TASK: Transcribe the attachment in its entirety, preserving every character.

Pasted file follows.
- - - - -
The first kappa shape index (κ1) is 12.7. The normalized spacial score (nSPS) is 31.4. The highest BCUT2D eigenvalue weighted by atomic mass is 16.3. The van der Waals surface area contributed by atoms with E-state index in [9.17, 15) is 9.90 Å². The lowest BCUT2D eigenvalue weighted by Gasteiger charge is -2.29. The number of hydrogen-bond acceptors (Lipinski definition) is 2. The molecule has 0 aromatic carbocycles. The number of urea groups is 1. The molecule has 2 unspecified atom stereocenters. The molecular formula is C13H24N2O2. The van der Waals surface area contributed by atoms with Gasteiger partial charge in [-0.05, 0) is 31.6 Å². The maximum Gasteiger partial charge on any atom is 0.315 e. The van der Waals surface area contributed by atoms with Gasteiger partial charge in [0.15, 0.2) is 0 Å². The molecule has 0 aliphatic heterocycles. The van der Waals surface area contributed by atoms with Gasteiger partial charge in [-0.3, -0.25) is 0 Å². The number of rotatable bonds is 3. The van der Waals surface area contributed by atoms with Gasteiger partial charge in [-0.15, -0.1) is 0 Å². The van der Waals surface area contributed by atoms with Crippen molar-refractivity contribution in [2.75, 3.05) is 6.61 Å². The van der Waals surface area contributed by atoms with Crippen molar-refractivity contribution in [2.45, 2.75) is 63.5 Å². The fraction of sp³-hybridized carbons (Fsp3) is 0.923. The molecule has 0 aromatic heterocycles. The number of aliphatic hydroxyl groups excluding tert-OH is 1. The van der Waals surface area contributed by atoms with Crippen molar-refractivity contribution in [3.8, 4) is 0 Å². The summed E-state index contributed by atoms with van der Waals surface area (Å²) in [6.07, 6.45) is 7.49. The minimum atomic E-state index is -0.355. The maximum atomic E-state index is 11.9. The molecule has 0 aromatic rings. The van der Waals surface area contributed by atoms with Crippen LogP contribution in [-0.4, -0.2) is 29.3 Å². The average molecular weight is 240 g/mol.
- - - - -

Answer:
The first kappa shape index (κ1) is 12.7. The normalized spacial score (nSPS) is 31.4. The highest BCUT2D eigenvalue weighted by atomic mass is 16.3. The van der Waals surface area contributed by atoms with E-state index in [9.17, 15) is 9.90 Å². The lowest BCUT2D eigenvalue weighted by Gasteiger charge is -2.29. The number of hydrogen-bond acceptors (Lipinski definition) is 2. The molecule has 0 aromatic carbocycles. The number of urea groups is 1. The molecule has 2 unspecified atom stereocenters. The molecular formula is C13H24N2O2. The van der Waals surface area contributed by atoms with Gasteiger partial charge in [-0.05, 0) is 31.6 Å². The maximum Gasteiger partial charge on any atom is 0.315 e. The van der Waals surface area contributed by atoms with Gasteiger partial charge in [0.15, 0.2) is 0 Å². The molecule has 0 aliphatic heterocycles. The van der Waals surface area contributed by atoms with Gasteiger partial charge in [-0.3, -0.25) is 0 Å². The number of rotatable bonds is 3. The van der Waals surface area contributed by atoms with Gasteiger partial charge in [-0.15, -0.1) is 0 Å². The van der Waals surface area contributed by atoms with Crippen molar-refractivity contribution in [2.75, 3.05) is 6.61 Å². The van der Waals surface area contributed by atoms with Crippen molar-refractivity contribution in [2.45, 2.75) is 63.5 Å². The fraction of sp³-hybridized carbons (Fsp3) is 0.923. The molecule has 0 aromatic heterocycles. The number of aliphatic hydroxyl groups excluding tert-OH is 1. The van der Waals surface area contributed by atoms with Crippen molar-refractivity contribution in [3.8, 4) is 0 Å². The summed E-state index contributed by atoms with van der Waals surface area (Å²) in [6.07, 6.45) is 7.49. The minimum atomic E-state index is -0.355. The maximum atomic E-state index is 11.9. The molecule has 0 aromatic rings. The van der Waals surface area contributed by atoms with Crippen LogP contribution in [-0.4, -0.2) is 29.3 Å². The average molecular weight is 240 g/mol.